Montana Vs. Federal Militarization of The Police

By R. Brownell

Things got real in Montana this past week.

A recent article from the Tenth Amendment Center (TAC) covered a move by the state which will diminish the influence of federal programs aimed at enlarging the powers of local police:

“Introduced by Rep. Nicholas Schwaderer (R-Superior), House Bill 330 (HB330) bans state or local law enforcement from receiving significant classes of military equipment from the Pentagon’s “1033 Program.” It passed by a 46-1 vote in the state Senate and by a 79-20 vote in the state House. Gov. Steve Bullock signed the bill into law in April.”

The new law will essentially prevent all state or local law enforcement from “receiving armored drones, weaponized, or both; aircraft that are combat configured or combat coded; grenades or similar explosives and grenade launchers; silencers” and any other unnecessary tools left in excess from federal military surplus programs.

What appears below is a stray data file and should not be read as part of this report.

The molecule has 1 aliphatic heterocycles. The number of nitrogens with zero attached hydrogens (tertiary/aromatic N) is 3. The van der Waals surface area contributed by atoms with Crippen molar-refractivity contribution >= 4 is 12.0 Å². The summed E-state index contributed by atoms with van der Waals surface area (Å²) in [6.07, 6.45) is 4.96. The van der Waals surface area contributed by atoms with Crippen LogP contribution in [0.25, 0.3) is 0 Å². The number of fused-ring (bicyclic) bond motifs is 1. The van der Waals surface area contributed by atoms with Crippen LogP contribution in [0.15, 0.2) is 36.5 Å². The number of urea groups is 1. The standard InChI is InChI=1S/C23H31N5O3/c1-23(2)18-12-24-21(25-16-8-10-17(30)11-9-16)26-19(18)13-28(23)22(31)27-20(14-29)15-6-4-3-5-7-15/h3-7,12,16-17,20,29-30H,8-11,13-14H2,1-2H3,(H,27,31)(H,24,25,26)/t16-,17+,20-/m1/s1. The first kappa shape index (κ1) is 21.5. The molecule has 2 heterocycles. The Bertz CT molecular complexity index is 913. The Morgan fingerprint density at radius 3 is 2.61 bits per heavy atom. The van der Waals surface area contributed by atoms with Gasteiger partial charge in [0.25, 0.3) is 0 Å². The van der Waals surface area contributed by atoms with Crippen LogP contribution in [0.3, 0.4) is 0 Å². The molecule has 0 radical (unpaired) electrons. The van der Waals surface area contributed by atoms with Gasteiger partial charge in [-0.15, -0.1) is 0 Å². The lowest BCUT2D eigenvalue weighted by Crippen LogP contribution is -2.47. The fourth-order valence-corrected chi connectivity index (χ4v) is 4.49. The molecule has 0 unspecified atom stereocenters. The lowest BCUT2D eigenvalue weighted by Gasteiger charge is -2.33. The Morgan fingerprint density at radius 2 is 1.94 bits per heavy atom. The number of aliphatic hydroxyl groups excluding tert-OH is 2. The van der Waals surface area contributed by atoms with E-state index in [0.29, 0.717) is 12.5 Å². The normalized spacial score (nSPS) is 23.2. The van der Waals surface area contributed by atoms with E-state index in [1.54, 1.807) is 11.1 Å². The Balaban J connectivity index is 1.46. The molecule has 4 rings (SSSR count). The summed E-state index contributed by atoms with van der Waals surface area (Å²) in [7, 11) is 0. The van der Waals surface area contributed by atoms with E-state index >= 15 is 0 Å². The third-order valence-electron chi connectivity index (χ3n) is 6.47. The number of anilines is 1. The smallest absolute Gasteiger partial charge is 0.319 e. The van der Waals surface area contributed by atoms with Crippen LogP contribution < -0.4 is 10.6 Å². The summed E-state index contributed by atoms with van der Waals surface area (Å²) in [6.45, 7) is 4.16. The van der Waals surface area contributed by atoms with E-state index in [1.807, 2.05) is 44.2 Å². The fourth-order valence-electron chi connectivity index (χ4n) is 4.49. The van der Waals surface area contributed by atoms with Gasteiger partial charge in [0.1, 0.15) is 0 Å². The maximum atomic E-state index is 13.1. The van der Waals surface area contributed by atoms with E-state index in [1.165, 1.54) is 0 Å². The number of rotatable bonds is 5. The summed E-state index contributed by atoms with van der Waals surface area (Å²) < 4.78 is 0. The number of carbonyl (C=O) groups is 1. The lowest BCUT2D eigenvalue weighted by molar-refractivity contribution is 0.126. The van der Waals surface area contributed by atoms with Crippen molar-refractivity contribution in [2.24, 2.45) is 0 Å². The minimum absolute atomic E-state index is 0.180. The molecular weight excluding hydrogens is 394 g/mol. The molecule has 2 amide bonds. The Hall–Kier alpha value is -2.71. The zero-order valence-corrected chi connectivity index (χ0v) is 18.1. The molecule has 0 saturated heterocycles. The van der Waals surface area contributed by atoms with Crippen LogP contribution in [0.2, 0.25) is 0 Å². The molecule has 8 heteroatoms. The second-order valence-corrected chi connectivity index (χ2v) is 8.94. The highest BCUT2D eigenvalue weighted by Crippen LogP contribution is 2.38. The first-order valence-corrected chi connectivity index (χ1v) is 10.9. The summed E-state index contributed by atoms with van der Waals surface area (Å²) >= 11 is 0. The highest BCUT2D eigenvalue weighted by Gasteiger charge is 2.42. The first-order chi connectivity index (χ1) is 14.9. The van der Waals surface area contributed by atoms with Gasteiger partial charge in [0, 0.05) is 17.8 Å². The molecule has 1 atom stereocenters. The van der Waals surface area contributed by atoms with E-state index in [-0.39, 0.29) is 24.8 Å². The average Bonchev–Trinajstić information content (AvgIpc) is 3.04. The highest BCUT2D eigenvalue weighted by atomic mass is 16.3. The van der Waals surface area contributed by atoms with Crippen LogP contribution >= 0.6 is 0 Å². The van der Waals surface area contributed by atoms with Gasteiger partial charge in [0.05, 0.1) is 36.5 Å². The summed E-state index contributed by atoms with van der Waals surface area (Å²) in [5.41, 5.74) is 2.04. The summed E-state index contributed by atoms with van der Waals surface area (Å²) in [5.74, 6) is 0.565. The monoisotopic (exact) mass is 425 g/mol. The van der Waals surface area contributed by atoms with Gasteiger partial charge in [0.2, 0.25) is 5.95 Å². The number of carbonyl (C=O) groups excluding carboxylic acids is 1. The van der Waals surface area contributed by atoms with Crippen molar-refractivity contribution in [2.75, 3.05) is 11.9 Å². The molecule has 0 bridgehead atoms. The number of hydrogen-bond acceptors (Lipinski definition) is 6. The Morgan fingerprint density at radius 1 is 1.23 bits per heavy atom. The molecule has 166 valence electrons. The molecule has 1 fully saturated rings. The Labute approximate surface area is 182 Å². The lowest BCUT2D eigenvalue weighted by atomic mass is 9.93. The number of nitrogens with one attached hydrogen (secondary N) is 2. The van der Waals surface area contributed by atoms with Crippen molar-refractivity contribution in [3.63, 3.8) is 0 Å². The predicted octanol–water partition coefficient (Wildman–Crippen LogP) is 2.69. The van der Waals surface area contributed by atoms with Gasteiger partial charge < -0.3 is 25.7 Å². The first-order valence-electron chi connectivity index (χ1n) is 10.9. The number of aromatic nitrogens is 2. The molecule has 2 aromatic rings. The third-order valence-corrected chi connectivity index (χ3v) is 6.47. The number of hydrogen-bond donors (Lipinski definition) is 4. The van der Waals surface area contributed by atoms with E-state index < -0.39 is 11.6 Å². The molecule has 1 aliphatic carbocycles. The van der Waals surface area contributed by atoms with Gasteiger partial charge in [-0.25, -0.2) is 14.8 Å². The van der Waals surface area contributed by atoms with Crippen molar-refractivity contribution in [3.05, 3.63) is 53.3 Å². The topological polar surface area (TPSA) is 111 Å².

The great thing about HB330 is that it finally closes the existing loose end by banning state level law enforcement agencies from buying these militarized weapons with federal grants. According to TAC, “they could continue to purchase them, but would have to use state or local funds, and the agencies would have to give public notice within 14 days of a request for any such local purchase”.

In the wake of police abuse throughout the nation, along with mass crime and rioting throughout the country as seen within the past year, Montana understands that you can balance law enforcement and the Constitution in order to react to and prevent crime.


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